Friday, May 27, 2005

This Makes me SICK!

Indiana Judge Prohibits Parents from Teaching Religion to their Child

Marion County Superior Court Judge Cale Bradford handed down a ruling that prohibits Thomas E. Jones Jr. and his ex-wife, Tammie U. Bristol, from exposing their son to "non-mainstream" religious beliefs and rituals.

Mr. Jones and Ms. Bristol practice a matriarchial belief system that worships nature, and regards living things as sacred.

"It is upsetting to our son that he cannot celebrate holidays with us, including Yule, which is winter solstice, and Ostara, which is the spring equinox."

Read The Indianapolis Star's article online at


Do we live in a democracy based on freedom of religion, or are we a veiled theocracy?

(For the definition of Theocracy click here:)

Thomas Jefferson and Albert Einstein both rejected the notion of an interactive Patriarchial God. Should they have been allowed to do this?

Do Native Americans have the right to worship using the matriarchial model of Mother Earth?

Can we say that a religion is wrong because it is not mainstream?

Was it justified for the Romans to persecute the Christians during the period when it was a non-mainstream faith?

Religious diversity is not restricted to Jews, Muslims and Christians. It must also include the Asian Religions, Afrocentric Religions, Ancient European Religions, Native American beliefs, and yes, even Satanism and Athiesim.

The United States is currently diseased with religious hypocrocy.

Either we decide to act as an open democrocy based on freedom of religion, or we pick one sect, and make it the offical doctrine of the state, throw out the constitution, and become a dictated theocrocy.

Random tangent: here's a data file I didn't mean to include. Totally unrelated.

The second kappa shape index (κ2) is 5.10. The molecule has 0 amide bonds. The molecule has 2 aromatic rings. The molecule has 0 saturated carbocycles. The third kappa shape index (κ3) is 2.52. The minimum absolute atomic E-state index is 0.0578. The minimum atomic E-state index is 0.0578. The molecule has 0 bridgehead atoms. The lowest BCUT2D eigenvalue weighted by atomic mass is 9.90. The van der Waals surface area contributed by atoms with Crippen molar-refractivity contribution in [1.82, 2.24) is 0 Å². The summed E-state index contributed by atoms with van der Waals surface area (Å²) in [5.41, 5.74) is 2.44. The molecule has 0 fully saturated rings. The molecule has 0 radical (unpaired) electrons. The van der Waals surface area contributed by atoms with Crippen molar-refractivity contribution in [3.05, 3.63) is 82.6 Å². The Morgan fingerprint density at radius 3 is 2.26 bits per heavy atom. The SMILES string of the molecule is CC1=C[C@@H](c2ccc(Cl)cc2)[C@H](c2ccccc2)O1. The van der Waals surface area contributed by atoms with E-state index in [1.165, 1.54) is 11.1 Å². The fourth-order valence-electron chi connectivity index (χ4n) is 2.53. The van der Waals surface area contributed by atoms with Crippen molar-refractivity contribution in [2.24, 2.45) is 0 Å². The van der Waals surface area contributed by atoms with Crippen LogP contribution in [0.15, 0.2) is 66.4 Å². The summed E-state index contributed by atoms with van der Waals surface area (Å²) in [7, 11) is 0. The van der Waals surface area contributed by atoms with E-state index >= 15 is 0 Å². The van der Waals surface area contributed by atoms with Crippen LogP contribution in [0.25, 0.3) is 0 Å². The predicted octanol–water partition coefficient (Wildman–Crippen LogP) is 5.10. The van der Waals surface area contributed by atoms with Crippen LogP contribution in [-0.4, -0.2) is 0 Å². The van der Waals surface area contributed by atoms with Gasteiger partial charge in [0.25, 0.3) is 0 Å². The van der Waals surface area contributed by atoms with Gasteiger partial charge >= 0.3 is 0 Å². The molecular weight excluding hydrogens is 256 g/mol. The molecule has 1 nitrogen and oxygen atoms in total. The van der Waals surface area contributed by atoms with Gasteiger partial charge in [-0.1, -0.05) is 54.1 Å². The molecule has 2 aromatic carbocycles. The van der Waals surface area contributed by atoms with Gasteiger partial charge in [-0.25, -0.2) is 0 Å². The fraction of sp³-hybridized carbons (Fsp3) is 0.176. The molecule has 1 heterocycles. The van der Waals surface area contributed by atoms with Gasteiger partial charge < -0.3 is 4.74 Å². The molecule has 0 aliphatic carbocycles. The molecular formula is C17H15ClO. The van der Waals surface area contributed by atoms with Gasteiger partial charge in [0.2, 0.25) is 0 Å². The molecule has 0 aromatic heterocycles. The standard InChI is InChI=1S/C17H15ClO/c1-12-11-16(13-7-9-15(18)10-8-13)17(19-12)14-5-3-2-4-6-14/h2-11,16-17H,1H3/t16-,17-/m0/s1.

That's my opinion. What's yours?


HawkOwl said...

"Veiled" theocracy?? I didn't think there was anything veiled about it.

And I don't know any Natives who "worship using the matriarchal model of Mother Earth." Of course since it's a personal thing with no dogma, everyone's mileage varies. Most Natives I know are actually Catholic or Anglican. The "non-mainstream" ones address prayers generally to the Creator or the Great Spirit as a male.

Personally I think the judge has a point. People who choose to adhere to one particular name-brand religion should probably have the integrity to take the bad with the good, rather than send their kids to a school of another religion to take advantage of the superior education. I think he doesn't have a point in that this kind of personal ethics can't be mandated by the state. Either way, it doesn't surprise me at all that such a thing would happen in the States.

So, that's my opinion.

Seems I always disagree with you. Maybe I should stop reading your blog. :)

Kelley Bell said...

I dont really think we disagree much at all Hawkowl. We just focus on different sides of the cube. And thats a good thing.

I am not suprised that most Native Americans you have met are christianized. For several generations the whites forced these children from their homes, stole them away from their families and put them in boarding schools where they cut their hair, gave them christian names, and punished them for speaking in their native tounge.

Massive forced assimilation.

And you are right, the judge does have a point, kind of...but there are lots of families where one parent is christian the other a jew (or whatever mix of two) and the children are taught the principles of both religions.

Offering a child a broad base of knowlege and experience is a good thing.

HawkOwl said...

Kelley, maybe I'm reading too much into it, but when you say "most Native Americans you have met" it sounds to me like you think I've met a handful in passing. In reality, I live in a Territory where white is the ethnic minority. Most of my friends and coworkers are Native, Inuit or Metis. I haven't had a non-Native boyfriend since 2002. So I have a fairly large sample.